What if you're in life-limbo and you really don't have it all figured out yet?
There was a time when going off to college was your TIME to figure all that out. To "find yourself".....but these days, that's an awful expensive journey of self-discovery. And if you get there and figure out you want to be a Firefighter? An Electrician? Something that a technical college can help you with....then what? You just spent 5 figures (sometimes 6) on a piece of paper you may not ever utilize.
And if you're most people....you'll have a mountain of student loans to contend with and STILL have more school to go if you want to "chase your dream" outside of your degree.
So what are we supposed to do.....better yet, what do the prospects look like for our kids?
The majority of the folks I know are entrepreneurs. They started their own thing and ran with it. Most of them ALSO have college degrees and I would be willing to bet probably 75% of them don't use them or have NEVER used them.
Why are we not fostering the entrepreneurial spirit in our high schools? Are we still beating the age-old dead horse that a 4 year degree is the only way to get ahead? We need to be teaching small-business administration and simple things like how to get a business license, file your taxes, or marketing your own business.
Enrollment in trade schools or technical colleges has been spotty. There was a huge boom from 2009 to 2014.....but I know in some places enrollment has stalled. There's many reasons for this, but mostly because a lot of the students are older and have families, full time jobs, and other commitments....and simply put, the cost is still prohibitive. A 40 year old mom of 3 with the need to feed her family can't exactly just chuck it all and take on full time classes to further her career.
I still believe, also, that there's a lingering sense among high schoolers that if you're not off to a 4 year school, you've somehow failed at life already (before you even get going?) But, is the college experience of old dead and gone? Do we need to just accept this and change the landscape?
I have to wonder....what are school guidance counselors doing to direct kids for after-high-school life? If your parents didn't go to college, what kind of advice or direction can THEY offer?
Do we really expect everyone to have it all figured out at 18 and to also sign on for a GIGANTIC financial burden at the same time.
The reason the student loan crisis is where it is at this point is because there's a gigantic lack of direction and education where all of this is concerned.
No one ever helped me fill out my FAFSA (or ever really explained what a FAFSA was. They handed me one and said, here....fill this out)....no one sat down with me and explained student loan repayment (I remember I had to sign a little slip of paper saying that I understood loans had to be repaid....that's it). No one asked what my strengths were....where I SAW myself in 5 or 10 years....if I had any ideas that could possibly lead to a great self-employment opportunity.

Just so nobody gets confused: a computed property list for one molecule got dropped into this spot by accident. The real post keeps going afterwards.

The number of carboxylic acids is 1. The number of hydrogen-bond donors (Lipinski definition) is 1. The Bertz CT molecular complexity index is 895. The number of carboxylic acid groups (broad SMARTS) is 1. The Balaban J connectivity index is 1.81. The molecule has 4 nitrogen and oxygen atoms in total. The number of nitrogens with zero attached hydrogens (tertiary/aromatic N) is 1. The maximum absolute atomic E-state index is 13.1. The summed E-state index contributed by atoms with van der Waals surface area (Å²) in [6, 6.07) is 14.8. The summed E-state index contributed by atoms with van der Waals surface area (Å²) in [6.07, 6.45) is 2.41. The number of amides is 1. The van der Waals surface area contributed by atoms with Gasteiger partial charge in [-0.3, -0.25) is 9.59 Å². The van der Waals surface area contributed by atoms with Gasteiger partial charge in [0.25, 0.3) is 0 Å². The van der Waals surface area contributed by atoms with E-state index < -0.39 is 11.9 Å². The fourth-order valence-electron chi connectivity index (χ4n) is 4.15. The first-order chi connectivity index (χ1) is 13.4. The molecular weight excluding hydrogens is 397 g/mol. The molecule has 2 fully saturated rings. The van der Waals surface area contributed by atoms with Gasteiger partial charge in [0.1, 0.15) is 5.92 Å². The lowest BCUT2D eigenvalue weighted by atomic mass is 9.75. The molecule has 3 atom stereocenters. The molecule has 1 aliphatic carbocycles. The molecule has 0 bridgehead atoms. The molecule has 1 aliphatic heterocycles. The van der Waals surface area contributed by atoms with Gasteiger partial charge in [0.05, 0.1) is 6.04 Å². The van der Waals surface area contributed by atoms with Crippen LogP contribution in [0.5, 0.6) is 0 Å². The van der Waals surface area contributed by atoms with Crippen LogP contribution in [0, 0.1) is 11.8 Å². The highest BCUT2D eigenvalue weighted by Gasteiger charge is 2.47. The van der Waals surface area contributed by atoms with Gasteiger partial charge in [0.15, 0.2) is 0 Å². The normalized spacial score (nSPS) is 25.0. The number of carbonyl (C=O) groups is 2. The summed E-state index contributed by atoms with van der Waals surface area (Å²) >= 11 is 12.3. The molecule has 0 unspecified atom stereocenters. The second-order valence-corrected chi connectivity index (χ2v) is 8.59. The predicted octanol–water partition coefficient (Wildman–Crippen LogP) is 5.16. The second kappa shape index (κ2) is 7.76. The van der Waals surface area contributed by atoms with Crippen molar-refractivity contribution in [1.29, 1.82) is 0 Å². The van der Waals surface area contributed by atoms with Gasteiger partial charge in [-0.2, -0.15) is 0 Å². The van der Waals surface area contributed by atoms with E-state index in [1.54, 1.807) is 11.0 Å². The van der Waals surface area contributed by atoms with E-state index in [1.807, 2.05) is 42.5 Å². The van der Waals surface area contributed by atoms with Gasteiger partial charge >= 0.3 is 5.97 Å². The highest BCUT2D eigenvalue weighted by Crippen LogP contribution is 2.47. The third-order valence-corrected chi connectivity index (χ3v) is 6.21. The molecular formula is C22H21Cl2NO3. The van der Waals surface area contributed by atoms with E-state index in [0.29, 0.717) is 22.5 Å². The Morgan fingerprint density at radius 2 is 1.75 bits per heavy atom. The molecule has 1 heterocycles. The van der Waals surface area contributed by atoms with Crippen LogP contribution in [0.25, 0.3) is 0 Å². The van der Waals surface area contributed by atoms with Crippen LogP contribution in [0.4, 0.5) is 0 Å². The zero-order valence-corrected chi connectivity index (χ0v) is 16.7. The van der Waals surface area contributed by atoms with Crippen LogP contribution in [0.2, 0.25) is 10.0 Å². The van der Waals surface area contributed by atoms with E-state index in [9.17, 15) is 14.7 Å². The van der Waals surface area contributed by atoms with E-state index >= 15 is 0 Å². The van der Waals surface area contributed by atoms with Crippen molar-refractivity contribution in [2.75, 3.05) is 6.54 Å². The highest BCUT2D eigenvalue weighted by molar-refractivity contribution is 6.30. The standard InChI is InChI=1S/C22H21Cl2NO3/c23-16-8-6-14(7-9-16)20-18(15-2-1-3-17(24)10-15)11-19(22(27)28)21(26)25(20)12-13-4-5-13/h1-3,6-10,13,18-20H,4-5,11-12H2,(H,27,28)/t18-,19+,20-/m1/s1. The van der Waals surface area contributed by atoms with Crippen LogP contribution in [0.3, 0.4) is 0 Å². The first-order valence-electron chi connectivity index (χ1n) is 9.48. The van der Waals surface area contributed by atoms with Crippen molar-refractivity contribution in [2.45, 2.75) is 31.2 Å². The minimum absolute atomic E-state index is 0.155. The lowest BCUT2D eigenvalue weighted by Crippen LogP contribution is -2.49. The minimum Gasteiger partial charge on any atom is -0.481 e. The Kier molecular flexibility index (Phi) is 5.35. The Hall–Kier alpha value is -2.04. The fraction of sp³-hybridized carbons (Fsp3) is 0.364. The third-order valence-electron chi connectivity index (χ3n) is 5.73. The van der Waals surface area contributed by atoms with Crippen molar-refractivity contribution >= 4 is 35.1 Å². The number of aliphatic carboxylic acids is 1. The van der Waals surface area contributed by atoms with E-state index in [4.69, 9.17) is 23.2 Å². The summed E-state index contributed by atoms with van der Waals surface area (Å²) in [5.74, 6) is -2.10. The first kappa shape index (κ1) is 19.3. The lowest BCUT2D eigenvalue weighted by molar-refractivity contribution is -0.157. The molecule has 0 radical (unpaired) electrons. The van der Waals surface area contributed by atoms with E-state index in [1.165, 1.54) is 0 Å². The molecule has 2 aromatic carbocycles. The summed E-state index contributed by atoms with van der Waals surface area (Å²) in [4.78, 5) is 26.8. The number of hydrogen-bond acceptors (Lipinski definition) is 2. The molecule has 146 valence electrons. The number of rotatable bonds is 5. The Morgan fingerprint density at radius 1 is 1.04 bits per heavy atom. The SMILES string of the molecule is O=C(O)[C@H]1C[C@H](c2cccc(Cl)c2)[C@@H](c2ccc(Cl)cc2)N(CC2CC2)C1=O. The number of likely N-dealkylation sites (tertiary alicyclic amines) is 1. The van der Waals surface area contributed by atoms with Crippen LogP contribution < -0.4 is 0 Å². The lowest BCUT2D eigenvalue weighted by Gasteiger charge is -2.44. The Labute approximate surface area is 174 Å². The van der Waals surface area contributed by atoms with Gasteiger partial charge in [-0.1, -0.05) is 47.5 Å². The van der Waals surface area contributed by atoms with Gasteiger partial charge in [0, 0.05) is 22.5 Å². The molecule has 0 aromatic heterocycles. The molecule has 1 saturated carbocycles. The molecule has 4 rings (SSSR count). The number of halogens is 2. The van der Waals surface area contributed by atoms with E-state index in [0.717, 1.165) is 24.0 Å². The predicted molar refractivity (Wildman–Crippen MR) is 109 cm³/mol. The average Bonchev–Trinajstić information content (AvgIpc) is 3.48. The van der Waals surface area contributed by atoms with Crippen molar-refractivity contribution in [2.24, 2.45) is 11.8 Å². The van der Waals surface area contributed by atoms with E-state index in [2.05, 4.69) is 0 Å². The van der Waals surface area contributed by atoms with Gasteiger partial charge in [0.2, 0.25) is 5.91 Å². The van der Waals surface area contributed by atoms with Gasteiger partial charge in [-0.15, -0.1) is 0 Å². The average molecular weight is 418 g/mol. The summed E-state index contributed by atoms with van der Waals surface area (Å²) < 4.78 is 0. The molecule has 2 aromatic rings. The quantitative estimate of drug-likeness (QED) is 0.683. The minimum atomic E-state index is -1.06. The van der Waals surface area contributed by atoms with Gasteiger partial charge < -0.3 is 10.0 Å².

I left high school and I was on my own.
I'm guessing it's still the same. Which would be all fine and dandy if kids were being equipped with the skills and knowledge necessary to handle such a monumental task.....but I fear that's not the case.
Research has shown that the parts of the brain involved in decision making are not fully developed until the age of 25.
Most kids who are shipped off to 4 year college are DONE by then, having supposedly already MADE all of the "decisions" that are going to follow them for the rest of their working life.
Is it any wonder why so many of us reach 35 years old and start saying "I wish I would have.....".
Doesn't this seem a bit backwards?
Maybe it's time we CHANGED the social norm. Maybe, just maybe, if the bulk of folks stopped accepting that college just costs what it does, is what it is, and is SO necessary....the push back would enact some change...however small.
Maybe if parents started explaining to their kids that there are a WEALTH of options at their feet and that they DON'T have to have it all figured out at 18....it would take some pressure off the kids and allow them to explore their skills, to try some things and to live on their own without having to pay $20,000 a year to do it.
Maybe schools need to realize that not everyone is MEANT to be on a 4 year college track. That the world needs masons, cabinet makers, construction workers, and auto body repairmen. That these roles have VALUE and should be fed and fostered. IN high school.
(They also need to realize that these kids need job SEEKING skills like interviewing. That they need basic economic skills like how to write out a check or file taxes......but I digress)
Maybe....just maybe....the world of Felicity has run its course and its the dawning of a new era in this country of skill building, of job creation, and of dream seeking.